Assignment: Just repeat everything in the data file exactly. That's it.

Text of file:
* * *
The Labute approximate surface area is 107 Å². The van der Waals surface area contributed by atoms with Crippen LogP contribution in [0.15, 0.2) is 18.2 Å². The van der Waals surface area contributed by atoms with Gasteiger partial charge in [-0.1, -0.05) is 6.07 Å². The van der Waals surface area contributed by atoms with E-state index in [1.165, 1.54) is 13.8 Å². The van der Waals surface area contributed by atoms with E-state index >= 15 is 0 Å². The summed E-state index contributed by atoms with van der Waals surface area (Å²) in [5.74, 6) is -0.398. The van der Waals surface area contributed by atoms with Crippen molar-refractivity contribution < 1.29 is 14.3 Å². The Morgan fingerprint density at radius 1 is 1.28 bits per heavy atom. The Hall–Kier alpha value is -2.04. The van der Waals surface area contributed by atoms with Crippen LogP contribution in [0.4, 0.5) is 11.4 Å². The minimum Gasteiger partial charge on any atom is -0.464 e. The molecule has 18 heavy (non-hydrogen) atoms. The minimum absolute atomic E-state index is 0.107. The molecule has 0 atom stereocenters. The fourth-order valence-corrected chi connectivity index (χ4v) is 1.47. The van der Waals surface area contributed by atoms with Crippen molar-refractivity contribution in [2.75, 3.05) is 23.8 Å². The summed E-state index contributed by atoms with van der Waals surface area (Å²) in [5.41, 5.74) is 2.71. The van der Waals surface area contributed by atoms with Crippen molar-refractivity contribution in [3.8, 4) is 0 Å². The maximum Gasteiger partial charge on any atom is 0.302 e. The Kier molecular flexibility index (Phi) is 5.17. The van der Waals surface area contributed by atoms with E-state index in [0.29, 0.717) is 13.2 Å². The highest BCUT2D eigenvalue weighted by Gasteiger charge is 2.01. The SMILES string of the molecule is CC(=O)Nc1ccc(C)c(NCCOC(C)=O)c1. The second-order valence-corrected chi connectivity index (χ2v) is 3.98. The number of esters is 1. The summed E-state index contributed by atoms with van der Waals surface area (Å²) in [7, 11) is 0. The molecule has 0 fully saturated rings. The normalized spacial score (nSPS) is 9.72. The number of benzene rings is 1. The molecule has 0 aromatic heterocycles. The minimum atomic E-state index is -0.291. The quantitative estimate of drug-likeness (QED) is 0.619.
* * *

The Labute approximate surface area is 107 Å². The van der Waals surface area contributed by atoms with Crippen LogP contribution in [0.15, 0.2) is 18.2 Å². The van der Waals surface area contributed by atoms with Gasteiger partial charge in [-0.1, -0.05) is 6.07 Å². The van der Waals surface area contributed by atoms with E-state index in [1.165, 1.54) is 13.8 Å². The van der Waals surface area contributed by atoms with E-state index >= 15 is 0 Å². The summed E-state index contributed by atoms with van der Waals surface area (Å²) in [5.74, 6) is -0.398. The van der Waals surface area contributed by atoms with Crippen molar-refractivity contribution < 1.29 is 14.3 Å². The Morgan fingerprint density at radius 1 is 1.28 bits per heavy atom. The Hall–Kier alpha value is -2.04. The van der Waals surface area contributed by atoms with Crippen LogP contribution in [0.4, 0.5) is 11.4 Å². The minimum Gasteiger partial charge on any atom is -0.464 e. The molecule has 18 heavy (non-hydrogen) atoms. The minimum absolute atomic E-state index is 0.107. The molecule has 0 atom stereocenters. The fourth-order valence-corrected chi connectivity index (χ4v) is 1.47. The van der Waals surface area contributed by atoms with Crippen molar-refractivity contribution in [2.75, 3.05) is 23.8 Å². The summed E-state index contributed by atoms with van der Waals surface area (Å²) in [5.41, 5.74) is 2.71. The van der Waals surface area contributed by atoms with Crippen molar-refractivity contribution in [3.8, 4) is 0 Å². The maximum Gasteiger partial charge on any atom is 0.302 e. The Kier molecular flexibility index (Phi) is 5.17. The van der Waals surface area contributed by atoms with E-state index in [0.29, 0.717) is 13.2 Å². The highest BCUT2D eigenvalue weighted by Gasteiger charge is 2.01. The SMILES string of the molecule is CC(=O)Nc1ccc(C)c(NCCOC(C)=O)c1. The second-order valence-corrected chi connectivity index (χ2v) is 3.98. The number of esters is 1. The summed E-state index contributed by atoms with van der Waals surface area (Å²) in [7, 11) is 0. The molecule has 0 fully saturated rings. The normalized spacial score (nSPS) is 9.72. The number of benzene rings is 1. The molecule has 0 aromatic heterocycles. The minimum atomic E-state index is -0.291. The quantitative estimate of drug-likeness (QED) is 0.619.